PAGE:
Should I Get Checked for a Concussion After a Car Accident?
People go days after a car accident before seeking medical attention for their injuries. Many people suffer concussions during car accidents and never receive a proper medical diagnosis nor treatment. A concussion describes the symptoms associated with a mild to moderate traumatic brain injury (TBI). Not only is it unsafe to go untreated, but you may undervalue your personal injury claim.
A concussion occurs when your brain bounces back and forth inside of your skull. This can be caused by any blunt force trauma to the head such as being struck by an object, sports injuries, falls, car accidents, and especially truck accidents. Please remember that you can still suffer a concussion without hitting your head.
It is can be a very serious injury that greatly increases the value of your personal injury claim against the at-fault driver or even your uninsured motorist carrier. Concussions have much more disturbing long-term effects than injuries suffered during routine car accident injuries like broken bones and soft-tissue injuries that can be fixed in short periods of time. It is often overlooked because it cannot be seen or easily diagnosed, but the at-fault driver’s insurance company know the long-last effects of these injuries and often pay large sums of money to settle.
Go see a doctor ASAP – do not call an attorney referral service
Thousands of people make the mistake of calling so-called attorney referral services hoping to get the medical attention they need and the legal help they want. Unfortunately, many services refer clients to medical providers who are neither qualified nor capable of screening patients for concussions and other brain injuries.
What’s even worse is that some providers fail to refer their patients to the appropriate doctor even after recognizing concussion symptoms. These providers fear losing their patients to a new doctor who will exhaust all the available insurance coverage.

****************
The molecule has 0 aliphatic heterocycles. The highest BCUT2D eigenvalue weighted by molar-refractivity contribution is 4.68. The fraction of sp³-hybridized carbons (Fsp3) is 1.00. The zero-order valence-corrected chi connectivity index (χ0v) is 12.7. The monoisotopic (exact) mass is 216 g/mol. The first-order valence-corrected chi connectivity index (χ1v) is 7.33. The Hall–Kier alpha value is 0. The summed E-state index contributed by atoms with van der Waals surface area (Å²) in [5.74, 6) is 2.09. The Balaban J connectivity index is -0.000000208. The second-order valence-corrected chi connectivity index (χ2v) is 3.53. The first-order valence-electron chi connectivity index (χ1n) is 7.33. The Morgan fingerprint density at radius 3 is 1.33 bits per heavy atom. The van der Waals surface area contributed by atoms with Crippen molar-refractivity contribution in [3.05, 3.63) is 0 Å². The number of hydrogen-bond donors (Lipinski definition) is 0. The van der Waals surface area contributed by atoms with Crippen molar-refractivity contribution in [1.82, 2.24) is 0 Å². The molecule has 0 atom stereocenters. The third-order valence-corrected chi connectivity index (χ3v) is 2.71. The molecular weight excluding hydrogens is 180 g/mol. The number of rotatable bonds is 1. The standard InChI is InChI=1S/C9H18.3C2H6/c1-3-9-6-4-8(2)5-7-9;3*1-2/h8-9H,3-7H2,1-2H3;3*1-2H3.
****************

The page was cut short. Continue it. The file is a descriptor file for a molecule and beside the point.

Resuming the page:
If you believe that you or a loved one suffered any head injury during an accident go to the emergency room. The emergency room physicians have the skills, experience, and tools needed to properly diagnose a concussion and check for more serious brain injuries. These emergency room physicians will refer you to a brain injury specialist if necessary.
Which type of doctor should I go to?
Although almost all medical doctors are trained to recognize and diagnose concussions, several types of physicians specialize in identifying and treating concussions and other neurological disorders. Like I said before, the first place you should go after suffering a head injury is to the emergency room. However, if you would like to go directly to a specialist, these include:
- Neurologists – these doctors are trained to diagnose and treat neurological disorders and injuries like concussions. This is likely the first doctor you will be referred to after suffering any significant head injury like a concussion.
- Neurosurgeons – this doctor performs surgery on the brain and nerves. Although concussions rarely require surgical intervention neurosurgeons can be very helpful when dealing with more severe concussions that requires advanced image studies. Often, neurosurgeons are called to stop bleeding in the brain that comes with more serious head injuries.
- Clinical Neuropsychologists and Neuropsychiatrists – a psychologist or psychiatrist who has advanced training in how brain injuries can affect behavior. They can determine whether, and to what extent, your concussion has disrupted your ability to function normally. Neuropsychologists and neuropsychiatrists can be very helpful in both diagnosing a concussion and strategizing a plan of treatment including medication, therapy, and even surgery.
- Clinical Neurophysiologists – normally you will be referred to a neurophysiologist after being diagnosed with a concussion or other brain injury. They specialize in testing the electrical functions of your brain and identifying abnormalities.
How can a doctor tell if I suffered a concussion?